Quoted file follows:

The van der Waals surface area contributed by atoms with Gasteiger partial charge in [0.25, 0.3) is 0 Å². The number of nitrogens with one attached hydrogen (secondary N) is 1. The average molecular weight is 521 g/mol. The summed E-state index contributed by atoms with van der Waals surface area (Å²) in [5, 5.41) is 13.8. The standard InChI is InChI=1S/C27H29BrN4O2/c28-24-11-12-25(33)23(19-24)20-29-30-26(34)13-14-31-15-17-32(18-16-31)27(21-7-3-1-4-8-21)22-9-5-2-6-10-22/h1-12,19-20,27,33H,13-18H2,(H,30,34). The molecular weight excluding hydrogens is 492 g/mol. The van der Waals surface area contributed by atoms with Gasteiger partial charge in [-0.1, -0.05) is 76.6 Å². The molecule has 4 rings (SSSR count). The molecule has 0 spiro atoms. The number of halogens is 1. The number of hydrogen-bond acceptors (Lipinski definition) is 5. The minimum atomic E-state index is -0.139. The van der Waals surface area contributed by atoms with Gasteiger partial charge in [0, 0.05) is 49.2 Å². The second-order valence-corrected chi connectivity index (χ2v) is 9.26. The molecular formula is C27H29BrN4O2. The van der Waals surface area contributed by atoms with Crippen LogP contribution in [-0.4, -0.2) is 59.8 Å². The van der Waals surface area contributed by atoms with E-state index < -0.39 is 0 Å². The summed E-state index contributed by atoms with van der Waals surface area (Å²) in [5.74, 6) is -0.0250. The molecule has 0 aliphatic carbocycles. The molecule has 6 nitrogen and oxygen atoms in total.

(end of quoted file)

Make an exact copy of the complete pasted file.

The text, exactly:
The van der Waals surface area contributed by atoms with Gasteiger partial charge in [0.25, 0.3) is 0 Å². The number of nitrogens with one attached hydrogen (secondary N) is 1. The average molecular weight is 521 g/mol. The summed E-state index contributed by atoms with van der Waals surface area (Å²) in [5, 5.41) is 13.8. The standard InChI is InChI=1S/C27H29BrN4O2/c28-24-11-12-25(33)23(19-24)20-29-30-26(34)13-14-31-15-17-32(18-16-31)27(21-7-3-1-4-8-21)22-9-5-2-6-10-22/h1-12,19-20,27,33H,13-18H2,(H,30,34). The molecular weight excluding hydrogens is 492 g/mol. The van der Waals surface area contributed by atoms with Gasteiger partial charge in [-0.1, -0.05) is 76.6 Å². The molecule has 4 rings (SSSR count). The molecule has 0 spiro atoms. The number of halogens is 1. The number of hydrogen-bond acceptors (Lipinski definition) is 5. The minimum atomic E-state index is -0.139. The van der Waals surface area contributed by atoms with Gasteiger partial charge in [0, 0.05) is 49.2 Å². The second-order valence-corrected chi connectivity index (χ2v) is 9.26. The molecular formula is C27H29BrN4O2. The van der Waals surface area contributed by atoms with Crippen LogP contribution in [-0.4, -0.2) is 59.8 Å². The van der Waals surface area contributed by atoms with E-state index < -0.39 is 0 Å². The summed E-state index contributed by atoms with van der Waals surface area (Å²) in [5.74, 6) is -0.0250. The molecule has 0 aliphatic carbocycles. The molecule has 6 nitrogen and oxygen atoms in total.